These days I’m working with Jay Gilligan, and it’s pretty exciting because he works totally different than me. He is all into weird objects and objects that don’t exist. It’s a very new inspiration for me.
This is “How to welcome the aliens”? Is it still in progress?
Yes it’s in progress, it’s coming out in April.
How do you approach shows? The diabolo solo Brillantine et Moccasins is much more about a character progression than about movement, do you still work with character like this?
The diabolo solo is very old, I made it before I took the workshop with Jean-Daniel. I was not so involved in the body work by then. It happened after Guillaume did the audition in Lido. We were at a convention, there was an open stage, we set the challenge to make an act for it in one hour with no music. Guillaume helped me to sketch the diabolo act. I had this character, very still and arrogant, because at the time it was a common joke between Minh Tam, Guillaume and me to do a trick and then show off all this humor. So I made the sketch of the act and it took years and years before I finished it because it was my first act. Morganne helped me a lot with the direction of it. When I performed it in Brussels, the version you saw, I had this fun exercise: I had this diabolo act with the character and a ball act with the movement, and the challenge was to make a show that starts with diabolo and ends with balls but doesn’t look to weird. I only performed it once.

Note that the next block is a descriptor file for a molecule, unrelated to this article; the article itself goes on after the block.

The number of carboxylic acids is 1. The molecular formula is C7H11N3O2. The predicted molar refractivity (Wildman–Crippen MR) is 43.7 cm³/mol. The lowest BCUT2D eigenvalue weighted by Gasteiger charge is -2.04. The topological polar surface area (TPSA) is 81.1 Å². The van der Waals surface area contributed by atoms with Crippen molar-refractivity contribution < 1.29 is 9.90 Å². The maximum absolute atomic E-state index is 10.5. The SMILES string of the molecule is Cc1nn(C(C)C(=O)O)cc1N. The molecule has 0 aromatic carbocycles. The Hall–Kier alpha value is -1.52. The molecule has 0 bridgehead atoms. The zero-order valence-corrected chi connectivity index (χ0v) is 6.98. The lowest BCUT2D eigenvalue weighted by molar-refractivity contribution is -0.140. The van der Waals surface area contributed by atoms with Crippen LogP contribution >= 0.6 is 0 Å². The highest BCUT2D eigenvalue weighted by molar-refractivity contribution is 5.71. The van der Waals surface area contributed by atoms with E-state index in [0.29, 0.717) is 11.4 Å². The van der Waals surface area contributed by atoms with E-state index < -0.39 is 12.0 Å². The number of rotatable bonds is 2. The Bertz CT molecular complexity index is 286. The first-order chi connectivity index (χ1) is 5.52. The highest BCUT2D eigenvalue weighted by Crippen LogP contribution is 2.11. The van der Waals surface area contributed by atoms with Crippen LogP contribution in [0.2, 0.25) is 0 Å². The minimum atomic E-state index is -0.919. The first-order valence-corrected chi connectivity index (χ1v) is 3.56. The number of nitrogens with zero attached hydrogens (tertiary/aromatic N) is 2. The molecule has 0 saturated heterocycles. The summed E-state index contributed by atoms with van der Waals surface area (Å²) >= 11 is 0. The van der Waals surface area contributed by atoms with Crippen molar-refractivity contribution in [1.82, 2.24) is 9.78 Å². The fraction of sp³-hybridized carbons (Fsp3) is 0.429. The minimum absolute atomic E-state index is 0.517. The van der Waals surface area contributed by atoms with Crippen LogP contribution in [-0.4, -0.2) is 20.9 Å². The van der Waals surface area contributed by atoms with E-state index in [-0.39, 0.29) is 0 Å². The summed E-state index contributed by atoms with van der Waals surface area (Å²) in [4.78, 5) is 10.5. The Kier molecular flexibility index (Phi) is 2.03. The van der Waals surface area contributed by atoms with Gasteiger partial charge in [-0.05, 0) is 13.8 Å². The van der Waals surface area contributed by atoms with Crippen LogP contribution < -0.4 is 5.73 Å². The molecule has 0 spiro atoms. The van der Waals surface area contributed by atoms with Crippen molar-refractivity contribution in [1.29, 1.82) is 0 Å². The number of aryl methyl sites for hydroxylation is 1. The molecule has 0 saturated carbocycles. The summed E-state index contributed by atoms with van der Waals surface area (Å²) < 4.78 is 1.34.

Now I don’t work so much with this character anymore, although I still perform the diabolo act from time to time. Contrary to the ball juggling I don’t fear that it gets old. I mean, the older the better. It’s always a pleasure to perform it again, especially because all the tricks that are in it – they used to be new 10 years ago, now they are really old so it is becoming some kind of very vintage diabolo act even in the technique which is now totally from the past.
In the previous show with Ea Eo, m2, there was a lot of character work. Is this also present in the new show All The Fun?